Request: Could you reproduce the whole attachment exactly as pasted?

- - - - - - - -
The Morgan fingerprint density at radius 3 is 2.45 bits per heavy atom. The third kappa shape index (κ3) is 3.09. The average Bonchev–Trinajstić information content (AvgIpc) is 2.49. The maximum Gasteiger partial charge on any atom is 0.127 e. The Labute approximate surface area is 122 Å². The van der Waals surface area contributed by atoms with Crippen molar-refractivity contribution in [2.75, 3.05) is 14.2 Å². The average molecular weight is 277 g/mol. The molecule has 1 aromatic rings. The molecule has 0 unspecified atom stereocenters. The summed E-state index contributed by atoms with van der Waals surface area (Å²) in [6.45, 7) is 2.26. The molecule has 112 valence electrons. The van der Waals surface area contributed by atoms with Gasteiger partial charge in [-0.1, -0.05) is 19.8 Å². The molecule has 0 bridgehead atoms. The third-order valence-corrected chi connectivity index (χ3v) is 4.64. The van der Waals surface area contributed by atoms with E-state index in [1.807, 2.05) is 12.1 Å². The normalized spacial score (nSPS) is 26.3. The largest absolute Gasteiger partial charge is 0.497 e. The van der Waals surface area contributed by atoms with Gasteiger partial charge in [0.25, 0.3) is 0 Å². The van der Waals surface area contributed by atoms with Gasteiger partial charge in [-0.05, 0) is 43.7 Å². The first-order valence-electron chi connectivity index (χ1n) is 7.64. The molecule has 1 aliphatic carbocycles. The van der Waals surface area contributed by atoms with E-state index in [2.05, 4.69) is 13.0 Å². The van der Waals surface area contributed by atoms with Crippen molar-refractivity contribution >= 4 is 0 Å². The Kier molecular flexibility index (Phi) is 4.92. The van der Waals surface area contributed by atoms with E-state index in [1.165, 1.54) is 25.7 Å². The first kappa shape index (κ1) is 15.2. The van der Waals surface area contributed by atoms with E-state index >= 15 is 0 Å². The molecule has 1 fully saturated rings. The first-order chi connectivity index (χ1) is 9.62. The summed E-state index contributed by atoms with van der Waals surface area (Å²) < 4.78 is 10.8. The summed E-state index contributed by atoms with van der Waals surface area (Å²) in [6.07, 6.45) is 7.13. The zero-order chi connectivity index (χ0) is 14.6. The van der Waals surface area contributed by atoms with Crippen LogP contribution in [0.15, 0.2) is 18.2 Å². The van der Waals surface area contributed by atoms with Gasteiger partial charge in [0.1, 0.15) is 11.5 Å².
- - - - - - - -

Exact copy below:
The Morgan fingerprint density at radius 3 is 2.45 bits per heavy atom. The third kappa shape index (κ3) is 3.09. The average Bonchev–Trinajstić information content (AvgIpc) is 2.49. The maximum Gasteiger partial charge on any atom is 0.127 e. The Labute approximate surface area is 122 Å². The van der Waals surface area contributed by atoms with Crippen molar-refractivity contribution in [2.75, 3.05) is 14.2 Å². The average molecular weight is 277 g/mol. The molecule has 1 aromatic rings. The molecule has 0 unspecified atom stereocenters. The summed E-state index contributed by atoms with van der Waals surface area (Å²) in [6.45, 7) is 2.26. The molecule has 112 valence electrons. The van der Waals surface area contributed by atoms with Gasteiger partial charge in [-0.1, -0.05) is 19.8 Å². The molecule has 0 bridgehead atoms. The third-order valence-corrected chi connectivity index (χ3v) is 4.64. The van der Waals surface area contributed by atoms with E-state index in [1.807, 2.05) is 12.1 Å². The normalized spacial score (nSPS) is 26.3. The largest absolute Gasteiger partial charge is 0.497 e. The van der Waals surface area contributed by atoms with Gasteiger partial charge in [0.25, 0.3) is 0 Å². The van der Waals surface area contributed by atoms with Gasteiger partial charge in [-0.05, 0) is 43.7 Å². The first-order valence-electron chi connectivity index (χ1n) is 7.64. The molecule has 1 aliphatic carbocycles. The van der Waals surface area contributed by atoms with E-state index in [2.05, 4.69) is 13.0 Å². The van der Waals surface area contributed by atoms with Crippen molar-refractivity contribution >= 4 is 0 Å². The Kier molecular flexibility index (Phi) is 4.92. The van der Waals surface area contributed by atoms with E-state index in [1.165, 1.54) is 25.7 Å². The first kappa shape index (κ1) is 15.2. The van der Waals surface area contributed by atoms with E-state index >= 15 is 0 Å². The molecule has 1 fully saturated rings. The first-order chi connectivity index (χ1) is 9.62. The summed E-state index contributed by atoms with van der Waals surface area (Å²) < 4.78 is 10.8. The summed E-state index contributed by atoms with van der Waals surface area (Å²) in [6.07, 6.45) is 7.13. The zero-order chi connectivity index (χ0) is 14.6. The van der Waals surface area contributed by atoms with Crippen LogP contribution in [0.15, 0.2) is 18.2 Å². The van der Waals surface area contributed by atoms with Gasteiger partial charge in [0.1, 0.15) is 11.5 Å².